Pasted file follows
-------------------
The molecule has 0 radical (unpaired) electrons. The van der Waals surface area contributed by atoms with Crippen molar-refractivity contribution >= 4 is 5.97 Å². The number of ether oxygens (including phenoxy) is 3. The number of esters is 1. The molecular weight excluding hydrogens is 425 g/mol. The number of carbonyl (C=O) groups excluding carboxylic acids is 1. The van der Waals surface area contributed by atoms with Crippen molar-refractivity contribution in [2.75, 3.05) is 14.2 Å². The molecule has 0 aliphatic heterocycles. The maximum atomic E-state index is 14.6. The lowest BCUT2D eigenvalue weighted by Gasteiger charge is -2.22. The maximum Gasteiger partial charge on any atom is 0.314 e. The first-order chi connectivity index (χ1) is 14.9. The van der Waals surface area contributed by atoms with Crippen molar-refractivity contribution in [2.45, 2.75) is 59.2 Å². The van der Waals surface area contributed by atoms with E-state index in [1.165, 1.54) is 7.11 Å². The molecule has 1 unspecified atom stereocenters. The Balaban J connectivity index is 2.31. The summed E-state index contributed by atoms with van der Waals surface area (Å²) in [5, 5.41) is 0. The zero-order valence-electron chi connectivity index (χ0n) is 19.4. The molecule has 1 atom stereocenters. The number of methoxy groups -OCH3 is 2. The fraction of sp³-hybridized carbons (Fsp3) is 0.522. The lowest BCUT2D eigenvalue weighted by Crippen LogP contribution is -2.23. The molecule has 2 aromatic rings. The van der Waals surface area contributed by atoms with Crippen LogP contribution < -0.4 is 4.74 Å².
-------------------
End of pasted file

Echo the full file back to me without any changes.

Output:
The molecule has 0 radical (unpaired) electrons. The van der Waals surface area contributed by atoms with Crippen molar-refractivity contribution >= 4 is 5.97 Å². The number of ether oxygens (including phenoxy) is 3. The number of esters is 1. The molecular weight excluding hydrogens is 425 g/mol. The number of carbonyl (C=O) groups excluding carboxylic acids is 1. The van der Waals surface area contributed by atoms with Crippen molar-refractivity contribution in [2.75, 3.05) is 14.2 Å². The molecule has 0 aliphatic heterocycles. The maximum atomic E-state index is 14.6. The lowest BCUT2D eigenvalue weighted by Gasteiger charge is -2.22. The maximum Gasteiger partial charge on any atom is 0.314 e. The first-order chi connectivity index (χ1) is 14.9. The van der Waals surface area contributed by atoms with Crippen molar-refractivity contribution in [2.45, 2.75) is 59.2 Å². The van der Waals surface area contributed by atoms with E-state index in [1.165, 1.54) is 7.11 Å². The molecule has 1 unspecified atom stereocenters. The Balaban J connectivity index is 2.31. The summed E-state index contributed by atoms with van der Waals surface area (Å²) in [5, 5.41) is 0. The zero-order valence-electron chi connectivity index (χ0n) is 19.4. The molecule has 1 atom stereocenters. The number of methoxy groups -OCH3 is 2. The fraction of sp³-hybridized carbons (Fsp3) is 0.522. The lowest BCUT2D eigenvalue weighted by Crippen LogP contribution is -2.23. The molecule has 2 aromatic rings. The van der Waals surface area contributed by atoms with Crippen LogP contribution < -0.4 is 4.74 Å².